Why do people eat out alone? Normally, for me at least, the answer is work, though for others the reasons are sadder. Stuck in Frankfurt or, heaven forbid, Brussels, it’s food or booze or bed, and food seems best (though Frankfurters often disappoint, culinarily). If that makes it sound like a chore, it shouldn’t. While you wouldn’t want to everyday, there can be unparalleled pleasure in dining solo. The exquisite pull of privacy and self containment with the pushing consciousness of community and shared experience is a joy. The space to think is rare – like walking or gardening or cooking, eating is an activity that can lighten the mind, allowing gaps to open up, things to be shaken off, and thought, proper thought, to leech in.
And then there is the freedom; or perhaps it’s the decadence? Shall I have a starter? Shall I have dessert? Shall I have wine, or water, or both, or ginger ale, or heck, shall I have a milkshake? Shall I be a vegetarian? Shall I order offal, nutty gizzards and pissy kidneys? Shall I ask the waiter to recommend something? Shall I eat all the bread? Shall I go to a Japanese restaurant in France? Shall I eat quickly, falling on my food and bolting it down, or shall I take my time, pretending to sophistication and manners that I don’t really possess? Shall I, could I, eat madeleines? You might be anyone on your own in a restaurant.
Last month, I spent a couple of days in Lille covering a conference on genetic therapies. I arrived in a late-evening sleet storm, checked in and trudged out in my only heavy boots. Around a couple of corners, I picked the cosiest, busiest looking place I could see, entered and hung my coat.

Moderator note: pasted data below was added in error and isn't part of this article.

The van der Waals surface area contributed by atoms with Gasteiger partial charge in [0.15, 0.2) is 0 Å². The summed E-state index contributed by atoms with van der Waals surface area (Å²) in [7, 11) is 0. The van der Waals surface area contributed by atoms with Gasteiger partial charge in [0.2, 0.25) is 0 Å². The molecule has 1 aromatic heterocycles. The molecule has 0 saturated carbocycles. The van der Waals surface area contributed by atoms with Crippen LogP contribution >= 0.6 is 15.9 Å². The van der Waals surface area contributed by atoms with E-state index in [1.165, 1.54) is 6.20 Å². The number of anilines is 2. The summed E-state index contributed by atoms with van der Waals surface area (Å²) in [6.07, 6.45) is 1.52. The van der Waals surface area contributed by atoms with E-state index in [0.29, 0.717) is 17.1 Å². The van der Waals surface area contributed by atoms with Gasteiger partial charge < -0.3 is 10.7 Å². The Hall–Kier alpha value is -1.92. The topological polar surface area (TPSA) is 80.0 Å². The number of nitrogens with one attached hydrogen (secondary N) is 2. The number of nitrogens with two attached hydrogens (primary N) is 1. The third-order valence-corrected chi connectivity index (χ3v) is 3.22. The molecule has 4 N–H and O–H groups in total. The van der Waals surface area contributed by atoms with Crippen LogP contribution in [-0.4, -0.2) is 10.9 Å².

There were, reassuringly, four of us lone diners: three men and a woman. In Europe at least, it’s not common to see women eating in restaurants alone. The man closest to me had ordered the menu gourmet, which I thought magnificent of him as I went for the basic formule. My snails arrived, his oysters went; his sweetbreads came, I nibbled on bread. My steak arrived alongside his, and we smiled and he ordered himself another glass of wine. The woman played with her phone as she ate coquilles St Jacques, and the other man drank Flemish beer with a skate wing. I had a crème brulee while working up stories about the couples and families who occupied the rest of the room, and wishing I’d ordered cheese. This was luxury: not work, though because of work; and not leisure, though pleasurable; it was a break in the chain of existence, a moment out of time. Because if you’re alone in a restaurant and no one knows you there, and no one knows that you’re there, then that moment is yours entirely.
You wouldn’t want to do it every day. Not at all. The single diner is an uncherished, lonely beast. No matter how comfortable you are in your head, eventually you can fill it too much. And as the space of solo eating increases, the room for fertile (or perhaps fertilised) thought might start to decrease. Ideas start to nag. Humans are not supposed to be on their own. Is it even allowed, this self-indulgence? If we are not social creatures, then can we really be said to be in the world? Pleasure in solitude is degenerate.
I’ve not been to Lilla in more than six years, but the last time, I remember, Giulio was there. I’d like to say he was full of life, but that’s not true. He was closer to the opposite, almost lived out. I’m sure there are people who will notice when he stops coming in for lunch – the proprietor, probably. But if I was starting again tomorrow, dropping in for pappardelle al cinghale for the first time, I wonder if there’d be any trace of him.